The Continuing Saga Of Mayo v. Prometheus

Review of biotech patent cases trying to determine after Prometheus what “extra” is enough to confer patent eligibility on a law of nature.

February 25, 2014

Law360, New York (February 25, 2014, 12:47 PM ET) ‐‐ For decades, Congress and the U.S. Supreme Court had assured patentees in the biotechnology space that “anything under the sun that is made by man” could be patent‐eligible.1 This understanding was upended in 2012, when the Supreme Court revisited the question of patentability under 35 U.S.C. § 101 in Mayo Collaborative Services v. Prometheus Laboratories Inc.2

1. Diamond v. Chakrabarty, 447 U.S. 303, 309 (1980) (internal citations omitted).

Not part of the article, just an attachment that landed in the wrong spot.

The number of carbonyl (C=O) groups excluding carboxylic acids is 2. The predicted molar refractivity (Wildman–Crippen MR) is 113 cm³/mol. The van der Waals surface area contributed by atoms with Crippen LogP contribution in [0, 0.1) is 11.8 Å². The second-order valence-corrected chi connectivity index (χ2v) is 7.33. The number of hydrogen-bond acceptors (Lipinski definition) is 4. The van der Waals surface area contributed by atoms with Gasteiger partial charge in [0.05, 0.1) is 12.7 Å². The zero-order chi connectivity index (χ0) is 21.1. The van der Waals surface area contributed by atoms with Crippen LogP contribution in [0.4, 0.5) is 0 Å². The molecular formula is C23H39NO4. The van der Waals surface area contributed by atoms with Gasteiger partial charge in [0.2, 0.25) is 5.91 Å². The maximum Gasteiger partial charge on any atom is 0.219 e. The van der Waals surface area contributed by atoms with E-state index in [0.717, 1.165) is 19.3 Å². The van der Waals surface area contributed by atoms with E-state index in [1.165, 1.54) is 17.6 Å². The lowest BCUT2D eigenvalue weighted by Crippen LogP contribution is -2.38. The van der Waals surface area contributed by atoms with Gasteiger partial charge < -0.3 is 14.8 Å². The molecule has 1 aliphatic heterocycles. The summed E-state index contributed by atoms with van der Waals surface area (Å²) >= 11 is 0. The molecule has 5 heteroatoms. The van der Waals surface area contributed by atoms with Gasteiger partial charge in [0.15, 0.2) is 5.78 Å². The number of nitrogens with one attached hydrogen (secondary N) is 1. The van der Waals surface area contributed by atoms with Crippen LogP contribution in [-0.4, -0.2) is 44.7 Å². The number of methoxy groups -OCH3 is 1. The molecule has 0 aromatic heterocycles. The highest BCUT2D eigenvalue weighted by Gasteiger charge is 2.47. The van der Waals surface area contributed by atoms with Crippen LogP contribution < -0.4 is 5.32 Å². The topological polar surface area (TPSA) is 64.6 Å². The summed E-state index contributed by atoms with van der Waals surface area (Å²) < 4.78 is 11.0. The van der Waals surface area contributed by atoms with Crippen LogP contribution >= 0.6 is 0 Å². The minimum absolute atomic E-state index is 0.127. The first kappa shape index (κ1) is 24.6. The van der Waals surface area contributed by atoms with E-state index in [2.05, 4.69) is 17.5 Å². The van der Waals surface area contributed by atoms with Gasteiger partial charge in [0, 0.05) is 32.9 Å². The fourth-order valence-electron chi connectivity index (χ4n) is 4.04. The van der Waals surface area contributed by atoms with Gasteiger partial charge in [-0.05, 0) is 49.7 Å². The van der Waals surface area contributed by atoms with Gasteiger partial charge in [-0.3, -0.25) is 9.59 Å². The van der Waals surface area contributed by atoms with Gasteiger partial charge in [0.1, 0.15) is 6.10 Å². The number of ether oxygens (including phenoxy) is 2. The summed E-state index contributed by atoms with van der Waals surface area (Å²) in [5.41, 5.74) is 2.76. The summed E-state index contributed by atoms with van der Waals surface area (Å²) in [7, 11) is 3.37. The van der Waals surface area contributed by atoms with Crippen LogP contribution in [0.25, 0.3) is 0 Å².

2. Mayo Collaborative Services Inc. v. Prometheus Laboratories Inc., 566 U.S. ___, 132 S. Ct. 1289 (2012).

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Jamie R. Kurtz

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Co-Chair, Health Care Litigation Group

Sharon E. Roberg-Perez, Ph.D.

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